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Eric, Automotive Repair Shop Manager
Category: Mercury
Satisfied Customers: 32043
Experience:  20+ yrs. experience as repair shop manager and technician.
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Always after a cold night of 40 or below, both my 1995 grand

Customer Question

Always after a cold night of 40 or below, both my 1995 grand marquis GS & 2000 Lincoln towncar have constant high pitched, whining sounds I can hear with my stethoscope coming out of both car's left catalytic converter (listening with my stethoscope) that usually lasts until the cars warm up. The Lincoln oil light also comes on intermittently until the car warms up. Doesn't sound like a bad catalytic converter clunking sound at all...
Submitted: 1 year ago.
Category: Mercury
Expert:  Eric replied 1 year ago.


I am sorry that you have not been helped yet. I just came online and saw your question.

have you listened around the welds for the converter, as well as the heatshields? If not, we need to do that just to make sure that they are not the cause of the whining noise. If ok, I suspect you have a very small piece of honeycomb in the converter that is broken and causing the whining noise when cold.

Customer: replied 1 year ago.
Eric, I have to check the c.converter like you suggested. I forgot to mention that when I start the cold engine on my 2000 Lincoln Towncar it hesitates like it is trying to briefly stall every 5 seconds while the high pitched whining lasts, so I give the engine more gas. When I drive it the oil light comes on the screen until it warms up a lot.

Your theory about BOTH cars having the same problems with the same left c.converter whining sounds strange, because the Lincoln only has 85,000 miles on it and the Mercury has 187,000 miles on it...It is possible though, since both cars have the same window switch problems, both have the same 4.6 liter engines, and both are Fords. Is it possible BOTH Fords have the same small piece of broken honeycombs, too, if it's not the seams or heat shields. I will listen to those areas tomorrow, so you might want to think all this over until I can confirm your possible thoughts on the matter.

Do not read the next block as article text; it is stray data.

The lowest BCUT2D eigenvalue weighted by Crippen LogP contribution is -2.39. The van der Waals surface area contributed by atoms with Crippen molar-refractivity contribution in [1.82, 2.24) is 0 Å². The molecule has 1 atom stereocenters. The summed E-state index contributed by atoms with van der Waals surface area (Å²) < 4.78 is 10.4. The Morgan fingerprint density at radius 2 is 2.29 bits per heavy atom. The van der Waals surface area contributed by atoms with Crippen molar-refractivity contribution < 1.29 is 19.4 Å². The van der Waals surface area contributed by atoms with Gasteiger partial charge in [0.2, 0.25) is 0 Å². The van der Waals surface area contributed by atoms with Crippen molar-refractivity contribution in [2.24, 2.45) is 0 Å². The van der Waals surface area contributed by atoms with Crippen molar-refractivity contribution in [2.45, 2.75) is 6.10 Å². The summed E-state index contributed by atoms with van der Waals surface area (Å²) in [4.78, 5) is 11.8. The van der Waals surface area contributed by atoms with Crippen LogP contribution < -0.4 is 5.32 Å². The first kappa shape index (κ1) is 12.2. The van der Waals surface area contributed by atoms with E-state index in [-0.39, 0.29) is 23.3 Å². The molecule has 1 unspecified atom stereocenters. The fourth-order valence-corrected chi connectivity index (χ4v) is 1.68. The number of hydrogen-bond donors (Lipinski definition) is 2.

Also, one friend mechanic, Kelvin, suggested it might be a narrowing of the opening into the c.converter (carbon build up in the exhaust I suppose) squeezing the air flow and causing the whining. My brother saw a lot of white smoke coming out of the 1995 Mercury tailpipe yesterday when I accelerated up to 35 MPGs and dissipated as I got above that, or the white smoke may have dissipated by increased outside air around the tailpipe. Maybe those 2 symptoms coincide with Kelvin's idea...

A 2nd mechanic, Tim, said he had a similar problem on a different car of his, and it turned out to be a vacuum break due to a hole in the gasket leading into his c.converter. I have 2 c.converters on BOTH my cars. What do you think of that idea?

Thanks, Dale
Customer: replied 1 year ago.


I need more time on my end to inspect the seams and heatshields on my 95 Mercury before I can rate your answer and give you a positive score.

Last night it wasn't cold enough to get my 95' Mercury to start the continuos whining sound; however, I looked under my 2000 Lincoln though while it was whining and couldn't find breaks in the converter seams or heatshield, so I think I traced the whining to the airbag compressor, which is probably radiating down into the c.converter. I have to check the 95 Mercury on drive up lifts as soon as it gets cold enough to replicat the cold whining noise with that car. So, be patient until I can get a very cold night and hear whining noises.

Do have any new opinions about my last response and my new development with the 2000 Lincoln. I am sure you know the Mercury doesn't use air suspension bags, so it won't be a compression issue in the engine compartment. Thx in advance for any new comments you may contribute...